The ‘irrigation system’ trumped honoring the dead, briefly
In the end, honoring the dead of the Sept. 11 terrorist attacks beat the lawn-care needs of the University of Illinois at Urbana-Champaign.
The school backed down from its insistence that the campus chapter of the College Republicans not plant 2,977 small American flags on the quad as a memorial, following a short but intense pressure campaign by students.
Before agreement was reached Wednesday night, chapter President Chris Piper told The College Fix in a phone interview that the university claimed that placing flags in the ground would interfere with the “irrigation system” and lawn care.
Piper said the group’s application for the memorial was submitted weeks ago, but the administration reiterated Tuesday that the temporary flag planting was a no-go.
In an email given to The Fix by Piper that recounted their earlier meeting, Assistant Director for Student Programs and Activities Dementro Powell told Piper that rather than upset the lawn, the group could stick the flags in cups of sand or “foam,” “cardboard or any other foundation” that didn’t go in the ground.
Although Powell implied the irrigation system could be damaged by the flags, he suggested that the College Republicans spread the flags throughout the quad “instead of just in an isolated area” without saying how that would be better for the irrigation system.
In the next sentence, Powell appeared to contradict his own suggestion about a spread-out memorial: “The event has been approved to continue on the basis on what we discussed and agreed upon and that was not to place anything in the ground.”
In response, Piper wrote to Powell that using a method other than the lawn for the flags would “be a great cost and inconvenience” to the chapter. He noted that the flags only “need to be pushed up to half a inch [sic] into the ground.”
Piper also noted that the chapter had installed the same flag memorial, in the lawn, in 2012: “Has the policy changed since then? Could you provide me with the exact policy?
“I have a hard time seeing how this flags [sic] could cause damage to the irrigation system,” Piper told Powell.
The flags were supplied by Young America’s Foundation as part of their annual 9/11 Never Forget Project.
Powell did not return Wednesday emails from The Fix asking for the university’s explanation before the agreement was reached.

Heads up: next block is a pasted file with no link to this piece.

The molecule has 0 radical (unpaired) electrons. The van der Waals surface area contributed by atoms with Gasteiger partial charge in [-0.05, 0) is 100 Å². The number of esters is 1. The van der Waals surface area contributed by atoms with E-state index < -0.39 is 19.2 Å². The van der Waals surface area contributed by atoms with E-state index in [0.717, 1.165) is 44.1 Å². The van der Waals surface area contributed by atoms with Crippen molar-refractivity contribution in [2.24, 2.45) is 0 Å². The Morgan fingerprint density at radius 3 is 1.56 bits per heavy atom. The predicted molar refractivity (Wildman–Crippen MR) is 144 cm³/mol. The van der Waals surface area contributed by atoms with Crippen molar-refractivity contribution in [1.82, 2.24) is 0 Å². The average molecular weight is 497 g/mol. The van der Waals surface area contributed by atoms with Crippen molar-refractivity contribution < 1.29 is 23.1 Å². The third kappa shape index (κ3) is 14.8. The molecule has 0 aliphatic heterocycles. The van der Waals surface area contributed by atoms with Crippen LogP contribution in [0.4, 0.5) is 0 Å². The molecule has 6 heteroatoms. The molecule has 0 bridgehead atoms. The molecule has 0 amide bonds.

Late Wednesday afternoon, the Illini Republicans announced on their Facebook page that the school had agreed to the original plan.
“Thank you to everyone that has shown such great support of our effort to hold a 9/11 memorial on the Quad,” they wrote. “Your efforts have been noticed by us and the University. Thankfully, we have reached an agreement that will allow us to place all 2,977 flags for each victim on the Quad on Friday.”
A member of the chapter told Truth Revolt that it mobilized students to make “hundreds of calls” to the chancellor’s office and that the university was “overwhelmed” by the attention.
Piper also created a Change.org petition Tuesday night asking students to call the chancellor’s office and demand that students “should be allowed to remember 9/11” with the quad memorial.
Though it only drew a few dozen signatures, some commenters assigned bad-faith motives to the school.
One wrote that he signed the petition because “it’s pretty evident that the real reason for the rejection is neither to protect the quad grounds nor to consciously disrespect memorial observance, but simply to stymie the on-campus activities of the College Republicans organization.”
Another called the university’s initial rejection a “very shameful act (yes, again) by the U of I leadership,” apparently referring to high-ranking officials’ use of private email accounts to avoid having their discussions made available to public-records requests.
Disclosure: The author has worked with the Illini Republicans through Turning Point USA.
IMAGE: Illini Republicans